Sound of the Sky is sort of like dating a shallow supermodel. You meet her and she looks gorgeous and sounds wonderful. Everything about her superficially is impeccable. But after a few deep conversations you realize there is not as much going on inside as you might have first hoped. There is quite a bit to like about this anime. The production values cannot be questioned. The animation is often amazingly fluid, the backgrounds are often breathtaking, and the sound design is outstanding. If you want lesson on how to make an anime that draws you in with the power of animation this is a good example. The problem is the story itself swallowed a bottle of Valium. To say that the show is just post-apocalyptic K-On! is selling it a bit short but it is also sums up all the major problems with the series. It just seems like the slice of life tale of 5 girls not really doing much of anything in a small town while they fix a tank and play instruments. The formula could be good. There is nothing inherently wrong with slowly building this world and getting us involved with the characters before turning on the main plot. The problem is that it is like telling someone to watch 10 episodes of Yokohama Kaidashi Kikou to get to the three exciting episodes at the end. The post-apocalyptic setting is unusual and well realized. The cast lives a very provincial lifestyle despite the fact that they are surrounded by the remains of a once great civilization. But the stories they tell are rather sleepy despite the promise of grander tales that could be told in this setting. I am not sure if anyone who is not a fan of slice of life shows could casually make that commitment for the reward at the end. The characters are fine. They are a bit stock and Kureha Suminoya can be grating but they did not annoy me as much as the K-On! cast. There is also a pretty distinct yuri vibe going on. Nothing overt but it is omnipresent and rather unmistakable. I will probably continue to watch just to see the last few episodes. Apparently they start to live up to the promise of the prophecy in the beginning. I will power through the middle episodes to see if the pay off at the end is worth it just in case our readers were curious.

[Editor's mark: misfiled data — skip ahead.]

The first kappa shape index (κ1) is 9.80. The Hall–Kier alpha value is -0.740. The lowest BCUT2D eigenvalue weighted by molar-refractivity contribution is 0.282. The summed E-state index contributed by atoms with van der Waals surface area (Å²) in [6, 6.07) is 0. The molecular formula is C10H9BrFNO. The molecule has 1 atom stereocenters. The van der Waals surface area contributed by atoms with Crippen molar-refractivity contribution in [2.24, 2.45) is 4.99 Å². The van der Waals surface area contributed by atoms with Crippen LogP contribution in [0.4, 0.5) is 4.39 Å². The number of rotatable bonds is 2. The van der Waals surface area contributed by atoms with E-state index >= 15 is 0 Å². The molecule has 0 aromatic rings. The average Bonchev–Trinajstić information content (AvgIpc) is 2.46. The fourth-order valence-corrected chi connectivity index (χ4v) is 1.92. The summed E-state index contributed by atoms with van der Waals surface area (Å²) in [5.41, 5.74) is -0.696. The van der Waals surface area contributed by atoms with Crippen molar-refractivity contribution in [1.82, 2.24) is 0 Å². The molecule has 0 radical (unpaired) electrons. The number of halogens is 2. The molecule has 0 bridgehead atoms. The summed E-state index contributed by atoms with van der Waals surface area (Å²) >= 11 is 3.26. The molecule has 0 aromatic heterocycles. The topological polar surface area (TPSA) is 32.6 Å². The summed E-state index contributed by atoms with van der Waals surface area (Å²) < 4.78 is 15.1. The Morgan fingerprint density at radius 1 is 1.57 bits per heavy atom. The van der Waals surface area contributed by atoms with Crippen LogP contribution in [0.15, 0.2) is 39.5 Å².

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Ongoing Investigations: Case #145